What were your expectations for studying at Chalmers before arriving here? You are almost done with your first year, so how satisfied are you now?
“I had attended a couple of seminars organized by Chalmers in Mumbai and gained lot of information about the university through them. I had also heard through different sources that Chalmers is a good university and its research is industry oriented. I wanted to pursue Biomedical Engineering at the time of application and knew that Sweden has some very good prospects for biology related fields, so my expectations from the university were very high. I hoped to get a positive and friendly environment for studying, as is the case with most of the universities in Europe and US. I expected the education and administrative system to be more relaxed as compared to India. I wanted to get some good research experience from Chalmers with its world class facilities and hoped the professors would give us good inputs and help shape our future goals.
I must say I have been quite satisfied with Chalmers over the course of study so far. It has really lived up to my expectations. My professors and classmates have shown a professional yet friendly behavior, and this has helped me cope with my academics. I have been able to strike the right balance between academics and social life, which is a very important factor in living a fruitful life.“
What was the first thing that impressed you here at Chalmers?
“The first thing that impressed me at Chalmers was that more focus is given to projects and assignments as compared to the final exams. I believe this is quite important for a good learning curve. Students are kept involved through continuous assessment and they are motivated to put in more efforts. Getting good grades in final exams is always appreciated but students tend to forget things once they are done with the exams. But knowledge gained through assignments and projects gets registered permanently in the brain.“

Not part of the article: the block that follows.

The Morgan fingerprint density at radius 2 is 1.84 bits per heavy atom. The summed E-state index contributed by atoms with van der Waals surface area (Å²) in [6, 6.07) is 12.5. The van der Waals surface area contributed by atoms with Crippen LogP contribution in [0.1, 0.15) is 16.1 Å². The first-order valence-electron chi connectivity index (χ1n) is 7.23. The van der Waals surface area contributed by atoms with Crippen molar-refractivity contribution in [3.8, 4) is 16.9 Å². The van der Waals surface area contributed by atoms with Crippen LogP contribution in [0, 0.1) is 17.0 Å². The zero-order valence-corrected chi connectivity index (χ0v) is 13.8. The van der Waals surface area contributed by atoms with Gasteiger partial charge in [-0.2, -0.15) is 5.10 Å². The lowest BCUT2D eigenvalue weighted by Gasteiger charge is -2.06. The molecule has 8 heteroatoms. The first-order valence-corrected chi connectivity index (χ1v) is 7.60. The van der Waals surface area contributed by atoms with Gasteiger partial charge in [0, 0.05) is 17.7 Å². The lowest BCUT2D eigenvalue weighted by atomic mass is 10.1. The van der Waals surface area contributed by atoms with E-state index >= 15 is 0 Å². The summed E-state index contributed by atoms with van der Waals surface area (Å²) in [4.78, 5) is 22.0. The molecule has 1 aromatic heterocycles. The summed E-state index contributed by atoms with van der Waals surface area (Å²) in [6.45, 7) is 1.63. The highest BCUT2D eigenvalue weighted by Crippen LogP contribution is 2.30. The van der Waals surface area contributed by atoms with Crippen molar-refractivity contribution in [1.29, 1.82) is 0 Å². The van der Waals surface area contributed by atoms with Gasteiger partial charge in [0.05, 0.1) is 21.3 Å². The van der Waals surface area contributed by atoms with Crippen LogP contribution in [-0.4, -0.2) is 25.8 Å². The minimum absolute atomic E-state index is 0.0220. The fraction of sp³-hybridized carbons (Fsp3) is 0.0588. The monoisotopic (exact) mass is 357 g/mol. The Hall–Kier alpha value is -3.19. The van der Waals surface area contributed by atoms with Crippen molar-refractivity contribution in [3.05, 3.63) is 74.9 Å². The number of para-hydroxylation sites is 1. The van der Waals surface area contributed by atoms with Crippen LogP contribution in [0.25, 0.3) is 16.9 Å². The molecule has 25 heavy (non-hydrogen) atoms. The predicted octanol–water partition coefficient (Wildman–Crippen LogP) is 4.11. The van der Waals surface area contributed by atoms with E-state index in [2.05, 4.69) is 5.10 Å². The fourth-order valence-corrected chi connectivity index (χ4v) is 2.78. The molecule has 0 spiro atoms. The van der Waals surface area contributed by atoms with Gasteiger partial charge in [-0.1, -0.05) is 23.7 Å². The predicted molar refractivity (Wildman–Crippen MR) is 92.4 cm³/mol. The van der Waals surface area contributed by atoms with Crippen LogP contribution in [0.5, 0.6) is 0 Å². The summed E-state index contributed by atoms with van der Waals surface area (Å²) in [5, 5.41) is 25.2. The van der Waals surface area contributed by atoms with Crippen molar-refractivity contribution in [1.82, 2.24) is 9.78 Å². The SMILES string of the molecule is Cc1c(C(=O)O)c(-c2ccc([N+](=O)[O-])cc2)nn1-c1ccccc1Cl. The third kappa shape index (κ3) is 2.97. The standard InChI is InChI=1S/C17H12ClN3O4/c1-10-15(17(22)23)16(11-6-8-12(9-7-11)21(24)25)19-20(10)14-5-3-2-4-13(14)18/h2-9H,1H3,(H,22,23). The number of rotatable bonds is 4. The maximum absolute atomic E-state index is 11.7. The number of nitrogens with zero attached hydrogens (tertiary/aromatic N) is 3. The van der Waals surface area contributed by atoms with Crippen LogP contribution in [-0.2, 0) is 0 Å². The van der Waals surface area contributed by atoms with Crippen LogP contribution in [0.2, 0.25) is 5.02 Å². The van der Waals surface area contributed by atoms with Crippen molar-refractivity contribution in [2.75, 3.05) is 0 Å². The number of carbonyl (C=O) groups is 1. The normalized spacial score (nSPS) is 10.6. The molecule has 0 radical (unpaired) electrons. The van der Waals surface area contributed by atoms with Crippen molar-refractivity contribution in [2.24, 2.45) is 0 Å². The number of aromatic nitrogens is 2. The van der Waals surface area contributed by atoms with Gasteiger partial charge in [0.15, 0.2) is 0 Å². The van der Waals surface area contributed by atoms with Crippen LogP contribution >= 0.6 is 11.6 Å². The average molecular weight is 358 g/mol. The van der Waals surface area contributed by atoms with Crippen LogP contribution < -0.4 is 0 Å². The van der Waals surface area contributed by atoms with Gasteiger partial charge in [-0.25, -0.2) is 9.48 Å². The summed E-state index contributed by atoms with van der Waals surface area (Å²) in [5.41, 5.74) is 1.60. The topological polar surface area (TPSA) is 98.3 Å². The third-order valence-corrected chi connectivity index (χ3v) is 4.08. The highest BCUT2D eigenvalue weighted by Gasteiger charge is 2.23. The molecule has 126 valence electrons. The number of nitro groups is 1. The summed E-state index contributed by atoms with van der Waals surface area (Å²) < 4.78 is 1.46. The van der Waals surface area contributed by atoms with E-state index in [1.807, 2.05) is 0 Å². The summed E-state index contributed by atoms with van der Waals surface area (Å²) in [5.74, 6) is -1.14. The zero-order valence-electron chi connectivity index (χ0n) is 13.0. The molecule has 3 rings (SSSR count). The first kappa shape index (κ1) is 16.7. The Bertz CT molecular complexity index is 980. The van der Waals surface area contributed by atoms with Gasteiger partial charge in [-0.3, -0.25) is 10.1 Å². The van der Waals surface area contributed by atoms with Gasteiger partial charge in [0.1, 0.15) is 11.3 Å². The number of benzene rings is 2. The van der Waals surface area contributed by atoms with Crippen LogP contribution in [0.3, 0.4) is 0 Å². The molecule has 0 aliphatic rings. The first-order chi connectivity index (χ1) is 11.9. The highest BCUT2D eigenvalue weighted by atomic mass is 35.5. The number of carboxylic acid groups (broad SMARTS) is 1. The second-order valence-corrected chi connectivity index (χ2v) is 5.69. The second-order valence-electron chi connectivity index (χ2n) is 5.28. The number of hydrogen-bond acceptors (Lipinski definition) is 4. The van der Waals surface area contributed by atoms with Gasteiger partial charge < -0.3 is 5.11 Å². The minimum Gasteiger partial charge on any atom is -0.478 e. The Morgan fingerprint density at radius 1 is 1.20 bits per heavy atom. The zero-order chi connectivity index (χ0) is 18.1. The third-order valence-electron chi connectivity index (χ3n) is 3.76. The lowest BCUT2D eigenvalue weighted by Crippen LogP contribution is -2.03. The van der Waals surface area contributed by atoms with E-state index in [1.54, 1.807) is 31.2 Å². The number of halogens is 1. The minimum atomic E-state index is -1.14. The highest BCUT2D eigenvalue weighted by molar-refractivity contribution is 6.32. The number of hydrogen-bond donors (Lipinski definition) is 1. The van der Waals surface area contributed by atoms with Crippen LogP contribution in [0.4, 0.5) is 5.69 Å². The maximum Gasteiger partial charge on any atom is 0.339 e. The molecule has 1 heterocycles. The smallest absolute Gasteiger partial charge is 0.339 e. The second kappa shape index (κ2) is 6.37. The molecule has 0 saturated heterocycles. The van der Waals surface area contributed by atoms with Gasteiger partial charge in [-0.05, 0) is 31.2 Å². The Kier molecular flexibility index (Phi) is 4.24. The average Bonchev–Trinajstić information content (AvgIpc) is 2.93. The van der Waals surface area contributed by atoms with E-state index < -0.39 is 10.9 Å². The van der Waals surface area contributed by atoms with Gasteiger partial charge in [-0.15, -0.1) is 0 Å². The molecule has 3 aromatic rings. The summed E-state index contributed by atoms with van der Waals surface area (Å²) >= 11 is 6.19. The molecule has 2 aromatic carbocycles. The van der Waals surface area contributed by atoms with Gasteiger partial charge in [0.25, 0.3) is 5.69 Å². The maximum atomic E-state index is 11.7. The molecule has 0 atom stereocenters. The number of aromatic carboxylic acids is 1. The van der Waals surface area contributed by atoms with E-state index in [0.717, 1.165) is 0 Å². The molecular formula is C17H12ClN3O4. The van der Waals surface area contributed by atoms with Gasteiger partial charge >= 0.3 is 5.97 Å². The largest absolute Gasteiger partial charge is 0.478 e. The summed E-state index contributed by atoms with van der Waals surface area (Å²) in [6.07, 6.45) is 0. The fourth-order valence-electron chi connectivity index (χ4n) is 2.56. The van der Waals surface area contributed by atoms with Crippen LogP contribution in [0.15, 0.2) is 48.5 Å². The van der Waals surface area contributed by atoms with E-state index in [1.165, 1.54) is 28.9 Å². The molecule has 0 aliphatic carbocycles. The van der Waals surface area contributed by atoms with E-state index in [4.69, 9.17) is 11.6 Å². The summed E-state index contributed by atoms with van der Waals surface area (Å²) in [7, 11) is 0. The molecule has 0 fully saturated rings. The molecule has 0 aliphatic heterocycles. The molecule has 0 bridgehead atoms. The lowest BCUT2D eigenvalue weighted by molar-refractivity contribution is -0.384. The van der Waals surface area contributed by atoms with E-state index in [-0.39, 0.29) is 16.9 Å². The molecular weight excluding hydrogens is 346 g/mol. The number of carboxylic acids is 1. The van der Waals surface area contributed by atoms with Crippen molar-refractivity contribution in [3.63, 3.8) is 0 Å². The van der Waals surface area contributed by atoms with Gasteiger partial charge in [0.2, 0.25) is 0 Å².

Besides student life, how is living in Sweden?
“I would say that living in a place that is miles away from your home is always tough. There are a lot of responsibilities. One needs to manage home and also take care of academics. But I think I have managed everything well from the time I arrived here. Talking about Sweden, I feel it is a very nice country to stay in. People are very nice and helpful. They make outsiders feel at home. I would also call Sweden a “Party Place” because I see people partying almost every weekend. It is a good way to release stress after a week of hectic work. There are quite a few Indian restaurants and Indian stores that do not let us miss India to a great extent. Students are able to live a self-sufficient life. Slightly expensive but worth an experience!”
The weather is quite different from India. I think you should give new students some tips about how to survive it?
“Weather is a killer! I am used to the hot and humid weather conditions in India, but here I have faced extreme winters with temperature going as low as -20 degrees. I feel the scenario is same all over Scandinavia. The most important tip that I would give to the new students is layering up properly. Use 4-5 layers of woolen clothes if your skin cannot withstand the cold. Clothes bought from India won’t work here so it is good to buy the woolens here as they are best suited for this weather. It is good to keep stock of groceries at home so that one does not need to go out time and again to purchase them during bad weather conditions. Finally I would say that one needs to have the grit and determination to survive this weather. If one is mentally prepared to deal with the weather, then one can actually survive quite well!”
And my final question is that do you want to say something about “fika” and “semla”?
“Fika is the best thing that has happened to me in Sweden! Swedish people are crazy about coffee and kanelbulle! I love the taste of sweets here. Fika is also a good way to take a break from work and communicate with your mates. One can spend some good amount of time to chill and then get enthused to work again. Sweden celebrates a “Semla Day”, which according to me is quite an interesting day. Having mouthwatering Semlas and sharing some good moments with family and friends make it a very eventful day. I would certainly recommend everyone to relish the Swedish culture through these delicacies!”
Written by: Seren Necla Sevim